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Created by Adrien van Viersen—a storyboard artist who has worked on the likes of the X-Men movies, Game of Thrones, and The FlashSuperman: The Golden Age acts as a prologue to the original Action Comics #1. It sees Clark Kent, on the hunt for a story about a local strongman for the Daily Planet, spark his heroic instinct and form the Superman identity he would go on to use as one of the most famous superheroes ever created.

Done in the style of Jerry Siegel and Joe Shuster, the prologue is short but sweet, and really nails the Golden Age aesthetic. Sadly, there won’t be more to it; Viersen had planned to tie the prologue into a retelling of some of the earliest Superman stories from Action Comics into a cohesive narrative, and even got to pitch the potential book to DC, but the idea was rejected. You can check out a brief trailer for Viersen’s comic above, and read the full thing at the link below.

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[Adrien van Viersen]

From: http://io9.gizmodo.com/gorgeous-fan-comic-imagines-the-moment-clark-kent-becam-1793054330

How [Redacted] Got Mixed Up With MR. OZ & Became CLARK KENT – SUPERMAN/ACTION COMICS Spoilers

Action Comics #975

Credit: DC Comics
Credit: DC Comics

Two of the biggest mysteries of DC’s “Rebirth” have been answered in this week’s Action Comics #975 – the identity of the second Clark Kent in the Superman titles, and the identity of one of the prisoners of Mr. Oz’s cells.

Spoilers ahead for this week’s Action Comics #975.

As revealed Tuesday tacitly by DC Comics, Mr. Mxyzptlk is the big bad behind DC’s “Superman Reborn” event, but this week’s Action Comics #975 shows that the story of Mxyzptlk ‘s appearance ties directly in to the mysteries of “Rebirth.”

Mr. Mxyzptlk is the actual identity of the doppelgänger Clark Kent – an extra (and kind of odd) version of mild-mannered reporter Clark Kent who’s been a mystery since he appeared in Action Comics at the beginning of “Rebirth.” Even when Superman scanned this Clark, he appeared to be just what he said – a simply human Clark.

Now readers have learned that human Clark was actually Mr. Mxyzptlk , who had been suffering from a self-imposed amnesia about his true identity. And now that he remembers who he is – and has returned with a vengeance – he’s one of the only characters around in current continuity who is aware of Mr. Oz, his ability to grab people out of the timeline, and his prison that Mxyzptlk describes as “nothing but nothingness.”
 

Doppelgänger Revealed

In the last issue of the “Superman Reborn” crossover Superman #18, an inmate escaped from Mr. Oz’s “off-the-playing-field” prison. Readers were shown other prisoners (Doomsday, Prophecy and Tim Drake) reacting with joy because, as Tim says, “Someone got out!” Inside the escapee’s cell is evidence – carved into the walls – that this prisoner has been waiting for (and expecting) Superman to rescue him.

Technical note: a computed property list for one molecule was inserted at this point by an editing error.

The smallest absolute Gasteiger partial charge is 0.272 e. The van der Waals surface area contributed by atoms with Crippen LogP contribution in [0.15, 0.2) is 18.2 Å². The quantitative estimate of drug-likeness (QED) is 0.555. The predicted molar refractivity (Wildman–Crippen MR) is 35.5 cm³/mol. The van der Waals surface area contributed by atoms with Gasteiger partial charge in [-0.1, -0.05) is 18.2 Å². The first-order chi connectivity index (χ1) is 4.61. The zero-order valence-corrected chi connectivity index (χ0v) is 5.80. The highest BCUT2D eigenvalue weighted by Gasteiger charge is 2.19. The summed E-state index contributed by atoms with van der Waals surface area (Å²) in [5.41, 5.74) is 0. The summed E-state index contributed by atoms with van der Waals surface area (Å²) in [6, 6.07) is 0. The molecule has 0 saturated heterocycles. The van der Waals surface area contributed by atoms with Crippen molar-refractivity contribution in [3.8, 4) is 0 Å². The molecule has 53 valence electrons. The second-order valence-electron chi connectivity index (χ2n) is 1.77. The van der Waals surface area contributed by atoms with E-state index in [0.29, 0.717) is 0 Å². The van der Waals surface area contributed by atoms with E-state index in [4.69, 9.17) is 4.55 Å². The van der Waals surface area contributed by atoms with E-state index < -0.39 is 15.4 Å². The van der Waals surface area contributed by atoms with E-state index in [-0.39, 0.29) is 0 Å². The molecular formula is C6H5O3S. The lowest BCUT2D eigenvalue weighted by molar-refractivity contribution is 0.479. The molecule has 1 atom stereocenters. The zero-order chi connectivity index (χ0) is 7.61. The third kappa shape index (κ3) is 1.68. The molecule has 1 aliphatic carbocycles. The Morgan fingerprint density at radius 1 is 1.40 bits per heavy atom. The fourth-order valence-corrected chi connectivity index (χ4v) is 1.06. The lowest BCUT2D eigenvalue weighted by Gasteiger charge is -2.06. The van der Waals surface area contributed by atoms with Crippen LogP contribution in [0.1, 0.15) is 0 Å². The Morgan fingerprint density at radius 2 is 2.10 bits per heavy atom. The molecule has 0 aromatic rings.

Meanwhile, in Hamilton (the home of the current-yet-post-Crisis Superman and his family), Jon Kent disappeared after mysterious blue flames engulf him and his house – flames that appeared to be connected to the doppelgänger Clark Kent. This Clark knew all about Superman, his past and even appeared to recognize Krypto – yet he also had the ability to disappear beyond Superman’s ability to see him.

Credit: DC Comics

When Jon disappeared into thin air, Clark and Lois were heartbroken and unable to do anything about it as Superman #18 ended.

This week’s Action Comics #975 is an oversized issue with two stories – one by Dan Jurgens and Doug Mahnke, the other by Paul Dini and Ian Churchill.

The first story starts with Clark and Lois going to the apartment once occupied by the Clark doppelgänger, trying to rescue their son. They discover that this Clark has no belongings, and his kitchen is stocked with only junk food and candy.

Suddenly, doppelgänger Clark appears and is angry, stating that Superman left him “all alone in that cell.” And he begins to shapeshift into different Superman villains, trying to get Superman to figure out who he really is.

Finally, Superman and Lois both figure it out – Mr. Mxyzptlk – and readers see the fan-favorite imp from the Fifth Dimension for the first time in the “Rebirth” era (he was last seen in Grant Morrison’s “New 52” Action Comics run).

Credit: Doug Mahnke (DC Comics)
Credit: DC Comics

“Since you didn’t want to play, I thought maybe Super-Junior would,” Mxy says to explain why he kidnapped Jon, promising that the boy is in a “very, very safe place.”